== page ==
Democrats accused Republicans of emboldening an unchecked president who sought foreign influence in U.S. campaigns for his personal benefit. Republicans portrayed Democrats as a party still embittered by its loss in the 2016 presidential elections that has now decided to weaponize the constitutional impeachment process.

“This sham process is the low point in the Senate for me,” said Sen. Lindsey O. Graham (R-S.C.), once a Trump foe who has transformed into one of the president’s closest allies. “If you think you’ve done the country a good service by legitimizing this impeachment process, what you have done is unleashed the partisan forces of hell.”

The question of whether Trump should stay in office now moves from the Senate chamber to the campaign trail. Just one day prior, Trump stayed away from any mention of impeachment in Tuesday’s State of the Union address, although he is almost certain to tout his acquittal at rallies and in other venues, such as Thursday’s planned statement, as he campaigns for a second term.

The issue is also likely to surface in competitive Senate races, mostly as Democrats target GOP senators for aligning themselves with Trump and his conduct. But in a victory lap news conference after the votes, McConnell said the Democrats’ decision to proceed with impeachment was a “colossal political mistake.”

The majority leader noted that Trump is enjoying some of his strongest approval ratings now and added that “as a poll watcher who’s looking at polls in certain Senate races, every one of our people in tough races . . . is in better shape today than they were before the impeachment trial started.”

Senate Minority Leader Charles E. Schumer (D-N.Y.) insisted that Democrats were not motivated by politics and said “Democrats walked out of the Senate chamber with their heads held high.”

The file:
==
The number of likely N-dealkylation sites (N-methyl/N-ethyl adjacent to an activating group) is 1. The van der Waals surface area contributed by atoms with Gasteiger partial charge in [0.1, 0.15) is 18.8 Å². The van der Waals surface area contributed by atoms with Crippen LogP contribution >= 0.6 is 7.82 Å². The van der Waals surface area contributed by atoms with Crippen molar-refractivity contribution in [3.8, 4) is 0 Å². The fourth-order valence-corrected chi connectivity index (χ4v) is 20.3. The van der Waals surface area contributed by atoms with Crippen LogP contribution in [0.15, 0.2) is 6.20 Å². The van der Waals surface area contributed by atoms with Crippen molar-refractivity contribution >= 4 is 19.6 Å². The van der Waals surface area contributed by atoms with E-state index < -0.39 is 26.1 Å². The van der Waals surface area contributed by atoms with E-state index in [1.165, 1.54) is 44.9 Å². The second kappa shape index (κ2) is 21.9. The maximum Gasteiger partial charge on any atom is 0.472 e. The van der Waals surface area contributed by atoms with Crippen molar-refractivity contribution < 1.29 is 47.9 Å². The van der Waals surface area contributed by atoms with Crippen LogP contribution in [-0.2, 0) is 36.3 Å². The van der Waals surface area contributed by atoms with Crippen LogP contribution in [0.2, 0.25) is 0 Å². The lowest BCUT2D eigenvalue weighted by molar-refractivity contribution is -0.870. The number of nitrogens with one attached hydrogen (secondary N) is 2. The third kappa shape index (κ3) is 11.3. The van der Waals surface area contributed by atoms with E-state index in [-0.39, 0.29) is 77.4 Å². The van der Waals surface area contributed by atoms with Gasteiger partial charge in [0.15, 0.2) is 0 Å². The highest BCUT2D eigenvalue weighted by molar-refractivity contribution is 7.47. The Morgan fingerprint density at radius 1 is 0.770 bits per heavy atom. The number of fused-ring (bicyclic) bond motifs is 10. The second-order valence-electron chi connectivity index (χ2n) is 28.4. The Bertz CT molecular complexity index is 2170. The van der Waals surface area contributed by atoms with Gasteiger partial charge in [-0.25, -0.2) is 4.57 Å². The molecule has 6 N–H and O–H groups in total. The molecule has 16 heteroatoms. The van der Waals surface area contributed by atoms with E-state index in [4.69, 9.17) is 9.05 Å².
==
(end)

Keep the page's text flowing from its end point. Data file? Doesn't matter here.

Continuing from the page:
Ripples from impeachment also may continue in the House, with Rep. Jerrold Nadler (D-N.Y.), chairman of the House Judiciary Committee and one of the impeachment managers, saying Wednesday that Democrats will probably subpoena former national security adviser John Bolton in the near future.

“When you have a lawless president, you have to bring that to the fore, you have to spotlight that,” Nadler told reporters. Bolton has said he would appear before the Senate if subpoenaed but has been silent on whether he would appear before the House.

Despite weeks of protests from Democrats, the Senate last week voted not to hear from additional witnesses, including Bolton, during the trial. An unpublished manuscript from the ex-White House official’s forthcoming book has alleged that Trump directly tied the withholding of nearly $400 million in military assistance to Ukraine to the political investigations the president had demanded.

The tone inside the chamber during the historic vote was solemn, as each senator took turns standing up at his or her desk and proclaiming “guilty” or “not guilty” to each article of impeachment. The public galleries were the most crowded they have been throughout the trial, as the backbenches on the chamber floor, reserved for members of the House who wanted to attend the trial, filled in with congressmen from both parties.

Rep. Adam B. Schiff (D-Calif.), the lead prosecutor for House managers, sat in the first chair of their table, turned at a three-quarters position so he could swivel his head around the chamber with every senator’s name called out, glancing around the room. When each of the two roll calls ended, he pivoted around to stare at the clerks and parliamentarians as they double checked the votes.

Chief Justice John G. Roberts Jr. read the results after each vote, proclaiming Trump not guilty of both charges. Shortly after, McConnell thanked Roberts for presiding over the proceedings with a “clear head, steady hand and the forbearance that this rare occasion demands.”